Racism in Sentencing and Conviction of Violent Criminal Behavior

Kirsti Fox and Dr. Joseph Horvat, Weber State University; 3848 Harrison Blvd, Ogden, UT 84408

The Civil War ended slavery in the United States, but racial disparities were still high. Legislation such as the Civil Rights Act of 1964, the Sentencing Reform Act of 1984, as well as studies regarding racial disparities among criminals have attempted to highlight injustices regarding race in the criminal justice system. It is clear that there are differences in sentencing and conviction when it comes to race, even after all the attempts to create a fair criminal justice system.

Millions of lives across the country are affected by disparities in sentencing for African Americans. Our hypothesis in this research study is that the rate of conviction and severity of sentencing recommendations that is reported by respondents will be higher for black perpetrators in crime than white perpetrators. We analyzed responses from students at our University to see where their views align and to determine common trends within groups of students in order to see if justice truly is blind.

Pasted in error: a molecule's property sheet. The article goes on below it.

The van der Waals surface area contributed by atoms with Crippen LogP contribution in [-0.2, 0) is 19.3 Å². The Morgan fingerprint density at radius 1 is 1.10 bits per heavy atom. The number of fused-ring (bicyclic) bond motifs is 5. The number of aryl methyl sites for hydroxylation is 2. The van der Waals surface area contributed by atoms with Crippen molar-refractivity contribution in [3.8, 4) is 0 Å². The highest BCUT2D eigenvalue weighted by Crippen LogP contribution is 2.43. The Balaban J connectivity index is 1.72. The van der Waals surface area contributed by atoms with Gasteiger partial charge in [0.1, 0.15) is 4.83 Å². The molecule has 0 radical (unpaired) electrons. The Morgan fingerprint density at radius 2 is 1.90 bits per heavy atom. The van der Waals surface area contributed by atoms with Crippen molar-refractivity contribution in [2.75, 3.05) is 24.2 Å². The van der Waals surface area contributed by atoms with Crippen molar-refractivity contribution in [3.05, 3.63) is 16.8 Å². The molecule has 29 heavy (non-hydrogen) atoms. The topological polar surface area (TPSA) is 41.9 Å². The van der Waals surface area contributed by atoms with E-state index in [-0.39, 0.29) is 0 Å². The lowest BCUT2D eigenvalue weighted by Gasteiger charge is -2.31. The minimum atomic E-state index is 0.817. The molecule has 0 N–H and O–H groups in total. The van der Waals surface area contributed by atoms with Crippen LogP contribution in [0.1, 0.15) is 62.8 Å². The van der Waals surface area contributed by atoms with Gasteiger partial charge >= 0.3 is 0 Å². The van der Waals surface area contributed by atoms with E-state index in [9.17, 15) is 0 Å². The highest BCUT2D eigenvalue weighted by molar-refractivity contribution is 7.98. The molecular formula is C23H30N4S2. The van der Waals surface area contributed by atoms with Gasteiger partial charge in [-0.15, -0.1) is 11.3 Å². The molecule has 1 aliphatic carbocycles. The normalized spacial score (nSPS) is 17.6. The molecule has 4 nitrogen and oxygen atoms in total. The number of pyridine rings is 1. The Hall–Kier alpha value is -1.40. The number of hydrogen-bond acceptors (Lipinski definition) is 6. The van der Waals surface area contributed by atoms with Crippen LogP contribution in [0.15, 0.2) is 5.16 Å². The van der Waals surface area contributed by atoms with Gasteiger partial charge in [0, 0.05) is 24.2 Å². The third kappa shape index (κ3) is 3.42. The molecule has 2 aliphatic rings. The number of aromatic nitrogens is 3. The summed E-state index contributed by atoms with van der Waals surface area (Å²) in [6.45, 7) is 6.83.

Data was collected and analyzed to determine whether the race of the perpetrator or victim would influence sentencing recommendations, and the severity of the recommendations.

The data supports the original hypothesis and previous research. There is an implicit bias and sensitivity to race in perceived perpetrators of violent crimes. The sentencing recommendation and severity were both influenced by the race of the alleged perpetrator. 

Additional Abstract Information

Presenter: Kirsti Fox

Institution: Weber State University

Type: Poster

Subject: Psychology

Status: Approved

Time and Location

Session: Poster 11
Date/Time: Wed 3:00pm-4:00pm
Session Number: 7071